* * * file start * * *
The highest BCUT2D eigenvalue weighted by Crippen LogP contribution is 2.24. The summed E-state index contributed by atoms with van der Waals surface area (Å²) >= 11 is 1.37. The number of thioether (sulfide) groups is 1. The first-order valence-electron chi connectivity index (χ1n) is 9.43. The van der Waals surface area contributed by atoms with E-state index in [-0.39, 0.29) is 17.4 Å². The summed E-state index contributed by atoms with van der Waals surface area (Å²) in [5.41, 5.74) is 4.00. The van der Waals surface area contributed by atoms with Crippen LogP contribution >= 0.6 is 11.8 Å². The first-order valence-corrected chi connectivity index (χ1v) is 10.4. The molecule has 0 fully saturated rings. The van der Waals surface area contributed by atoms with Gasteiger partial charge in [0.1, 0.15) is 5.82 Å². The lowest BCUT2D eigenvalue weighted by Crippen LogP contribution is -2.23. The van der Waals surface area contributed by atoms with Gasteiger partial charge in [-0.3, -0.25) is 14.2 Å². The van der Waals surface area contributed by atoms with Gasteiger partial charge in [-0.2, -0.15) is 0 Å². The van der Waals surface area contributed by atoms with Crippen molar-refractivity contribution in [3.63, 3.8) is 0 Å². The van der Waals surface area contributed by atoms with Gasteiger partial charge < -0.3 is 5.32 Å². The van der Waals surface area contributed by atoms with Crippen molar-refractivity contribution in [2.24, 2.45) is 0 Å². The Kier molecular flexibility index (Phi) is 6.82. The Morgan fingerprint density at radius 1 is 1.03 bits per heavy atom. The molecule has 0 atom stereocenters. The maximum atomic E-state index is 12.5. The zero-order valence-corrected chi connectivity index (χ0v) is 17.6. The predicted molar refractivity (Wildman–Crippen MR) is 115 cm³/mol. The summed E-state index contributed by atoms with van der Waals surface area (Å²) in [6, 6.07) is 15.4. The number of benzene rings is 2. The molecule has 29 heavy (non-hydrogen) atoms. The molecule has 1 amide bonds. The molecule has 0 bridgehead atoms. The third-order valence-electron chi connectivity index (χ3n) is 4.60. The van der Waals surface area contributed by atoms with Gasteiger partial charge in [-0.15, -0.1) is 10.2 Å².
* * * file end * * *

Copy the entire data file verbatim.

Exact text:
The highest BCUT2D eigenvalue weighted by Crippen LogP contribution is 2.24. The summed E-state index contributed by atoms with van der Waals surface area (Å²) >= 11 is 1.37. The number of thioether (sulfide) groups is 1. The first-order valence-electron chi connectivity index (χ1n) is 9.43. The van der Waals surface area contributed by atoms with E-state index in [-0.39, 0.29) is 17.4 Å². The summed E-state index contributed by atoms with van der Waals surface area (Å²) in [5.41, 5.74) is 4.00. The van der Waals surface area contributed by atoms with Crippen LogP contribution >= 0.6 is 11.8 Å². The first-order valence-corrected chi connectivity index (χ1v) is 10.4. The molecule has 0 fully saturated rings. The van der Waals surface area contributed by atoms with Gasteiger partial charge in [0.1, 0.15) is 5.82 Å². The lowest BCUT2D eigenvalue weighted by Crippen LogP contribution is -2.23. The van der Waals surface area contributed by atoms with Gasteiger partial charge in [-0.3, -0.25) is 14.2 Å². The van der Waals surface area contributed by atoms with Gasteiger partial charge in [-0.2, -0.15) is 0 Å². The van der Waals surface area contributed by atoms with Crippen molar-refractivity contribution in [3.63, 3.8) is 0 Å². The van der Waals surface area contributed by atoms with Gasteiger partial charge < -0.3 is 5.32 Å². The van der Waals surface area contributed by atoms with Crippen molar-refractivity contribution in [2.24, 2.45) is 0 Å². The Kier molecular flexibility index (Phi) is 6.82. The Morgan fingerprint density at radius 1 is 1.03 bits per heavy atom. The molecule has 0 atom stereocenters. The maximum atomic E-state index is 12.5. The zero-order valence-corrected chi connectivity index (χ0v) is 17.6. The predicted molar refractivity (Wildman–Crippen MR) is 115 cm³/mol. The summed E-state index contributed by atoms with van der Waals surface area (Å²) in [6, 6.07) is 15.4. The number of benzene rings is 2. The molecule has 29 heavy (non-hydrogen) atoms. The molecule has 1 amide bonds. The molecule has 0 bridgehead atoms. The third-order valence-electron chi connectivity index (χ3n) is 4.60. The van der Waals surface area contributed by atoms with Gasteiger partial charge in [-0.15, -0.1) is 10.2 Å².